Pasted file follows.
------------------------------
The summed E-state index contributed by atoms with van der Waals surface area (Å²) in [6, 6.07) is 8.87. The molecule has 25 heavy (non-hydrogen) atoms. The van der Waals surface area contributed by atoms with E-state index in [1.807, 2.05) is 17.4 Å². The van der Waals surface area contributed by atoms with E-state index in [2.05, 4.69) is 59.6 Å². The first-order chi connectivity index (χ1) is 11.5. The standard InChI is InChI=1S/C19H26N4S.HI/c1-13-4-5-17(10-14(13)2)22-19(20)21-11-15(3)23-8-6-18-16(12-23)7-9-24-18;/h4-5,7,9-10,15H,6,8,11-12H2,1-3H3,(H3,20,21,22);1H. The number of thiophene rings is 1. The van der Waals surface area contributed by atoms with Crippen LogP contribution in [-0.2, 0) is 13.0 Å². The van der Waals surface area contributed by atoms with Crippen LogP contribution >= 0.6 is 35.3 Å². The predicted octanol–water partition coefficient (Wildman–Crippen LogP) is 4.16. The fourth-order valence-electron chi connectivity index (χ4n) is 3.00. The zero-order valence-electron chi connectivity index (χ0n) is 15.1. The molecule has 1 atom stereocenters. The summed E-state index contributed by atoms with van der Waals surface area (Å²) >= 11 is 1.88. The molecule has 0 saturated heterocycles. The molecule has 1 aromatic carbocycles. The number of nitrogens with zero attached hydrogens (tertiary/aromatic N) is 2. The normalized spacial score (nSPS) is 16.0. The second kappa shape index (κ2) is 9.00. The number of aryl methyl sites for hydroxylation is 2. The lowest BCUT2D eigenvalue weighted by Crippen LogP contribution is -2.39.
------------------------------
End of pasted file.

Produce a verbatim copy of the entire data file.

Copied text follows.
The summed E-state index contributed by atoms with van der Waals surface area (Å²) in [6, 6.07) is 8.87. The molecule has 25 heavy (non-hydrogen) atoms. The van der Waals surface area contributed by atoms with E-state index in [1.807, 2.05) is 17.4 Å². The van der Waals surface area contributed by atoms with E-state index in [2.05, 4.69) is 59.6 Å². The first-order chi connectivity index (χ1) is 11.5. The standard InChI is InChI=1S/C19H26N4S.HI/c1-13-4-5-17(10-14(13)2)22-19(20)21-11-15(3)23-8-6-18-16(12-23)7-9-24-18;/h4-5,7,9-10,15H,6,8,11-12H2,1-3H3,(H3,20,21,22);1H. The number of thiophene rings is 1. The van der Waals surface area contributed by atoms with Crippen LogP contribution in [-0.2, 0) is 13.0 Å². The van der Waals surface area contributed by atoms with Crippen LogP contribution >= 0.6 is 35.3 Å². The predicted octanol–water partition coefficient (Wildman–Crippen LogP) is 4.16. The fourth-order valence-electron chi connectivity index (χ4n) is 3.00. The zero-order valence-electron chi connectivity index (χ0n) is 15.1. The molecule has 1 atom stereocenters. The summed E-state index contributed by atoms with van der Waals surface area (Å²) >= 11 is 1.88. The molecule has 0 saturated heterocycles. The molecule has 1 aromatic carbocycles. The number of nitrogens with zero attached hydrogens (tertiary/aromatic N) is 2. The normalized spacial score (nSPS) is 16.0. The second kappa shape index (κ2) is 9.00. The number of aryl methyl sites for hydroxylation is 2. The lowest BCUT2D eigenvalue weighted by Crippen LogP contribution is -2.39.